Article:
Catfish Lake Consistent Despite Cold

In typical Louisiana fashion, Captain Jim Thibodeaux of Fish Tales Guide Service (985-696-1801) has faced three entirely different weather scenarios the past three days. The weather ranged from cold and rainy to warm and breezy. It’s been enough to make Thibodeaux wonder how to dress and the fish wonder whether they should be deep or shallow.“Actually, the speckled trout have consistently been in shallow water recently,” Thibodeaux said. “The only thing that messed up our bite this past weekend was the three-foot waves blowing through Catfish Lake on Sunday. But, even though the weather was horrible, we managed to save the day with 20 reds and five trout.”

Catfish Lake has been hot all winter due to a lack of a severe winter and the nearly pristine water clarity – considering you don’t catch it on a windy day. There are a lot of throwbacks in the area now, but fishing the right spots will ensure larger fish.

The keeper trout in the 16 to 20-inch range are hanging out on the one-foot flats and shallow reefs. The deeper holes are holding mainly smaller 10 to 14-inch fish.

“There are some smaller fish in the deeper holes,” Thibodeaux said, “but the bigger fish will bite on the flats with anything resembling a little warm-up. It’s turned cool here recently, but, for the most part, the weather has been mild enough for them to be up there.”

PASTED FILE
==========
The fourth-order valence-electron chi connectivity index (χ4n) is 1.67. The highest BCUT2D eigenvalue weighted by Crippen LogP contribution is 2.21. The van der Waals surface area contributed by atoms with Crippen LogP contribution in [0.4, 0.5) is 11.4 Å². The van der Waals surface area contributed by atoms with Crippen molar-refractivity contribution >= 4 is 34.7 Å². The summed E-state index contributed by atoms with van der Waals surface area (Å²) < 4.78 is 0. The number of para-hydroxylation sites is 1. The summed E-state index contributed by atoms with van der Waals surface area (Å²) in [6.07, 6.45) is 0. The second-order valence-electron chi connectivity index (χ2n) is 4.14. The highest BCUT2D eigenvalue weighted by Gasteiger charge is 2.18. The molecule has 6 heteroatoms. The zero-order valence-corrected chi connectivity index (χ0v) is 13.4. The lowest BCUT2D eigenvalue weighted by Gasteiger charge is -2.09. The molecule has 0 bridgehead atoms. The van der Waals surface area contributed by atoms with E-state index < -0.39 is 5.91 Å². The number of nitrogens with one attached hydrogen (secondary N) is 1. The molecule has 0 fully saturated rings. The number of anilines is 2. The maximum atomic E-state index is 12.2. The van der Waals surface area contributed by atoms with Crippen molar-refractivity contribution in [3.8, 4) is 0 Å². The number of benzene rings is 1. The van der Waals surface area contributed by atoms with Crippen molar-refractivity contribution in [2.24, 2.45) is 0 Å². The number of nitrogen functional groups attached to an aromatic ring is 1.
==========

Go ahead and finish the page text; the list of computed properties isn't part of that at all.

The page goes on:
Thibodeaux has been catching all his trout by jigging a smoke or avocado H&H cocahoe minnow on a 1/4-ounce leadhead. Although he hasn’t tried a popping cork lately, he admitted that the shallow trout would bite under a cork.

“About a month ago, you had to fish it as slow as possible to get bit,” he said. “But, here lately, they’ve been biting best on a steady retrieve with a little bit of jigging every now and then. The best bite on the flats has been on an incoming tide. The past couple of mornings, they didn’t turn on until around 10 or 11 once it comes on up pretty good.”

Trout haven’t been the only draw at Catfish Lake. The redfish are hitting plastics and live cocahoes on a 1/4-ounce jighead.

“We’re fishing the jigs on bottom over the reefs and in the pipeline canals outside the lake,” Thibodeaux said. “If they stop eating the plastics, we’re pulling them off and sticking a cocahoe on the same jighead. There are a lot of throwback reds, but they make for a good time when everything else is slow. You’ll have to weed through a bunch of 15-inch fish to get those in the 16 to 18-inch range, but if you stick with it, you’ll get those keepers. The biggest reds we’re catching are four or five pounds with an occasional eight pound fish.”

About Chris Ginn 778 Articles
Chris Ginn has been covering hunting and fishing in Louisiana since 1998. He lives with his wife Jennifer and children Matthew and Rebecca along the Bogue Chitto River in rural Washington Parish. His blog can be found at

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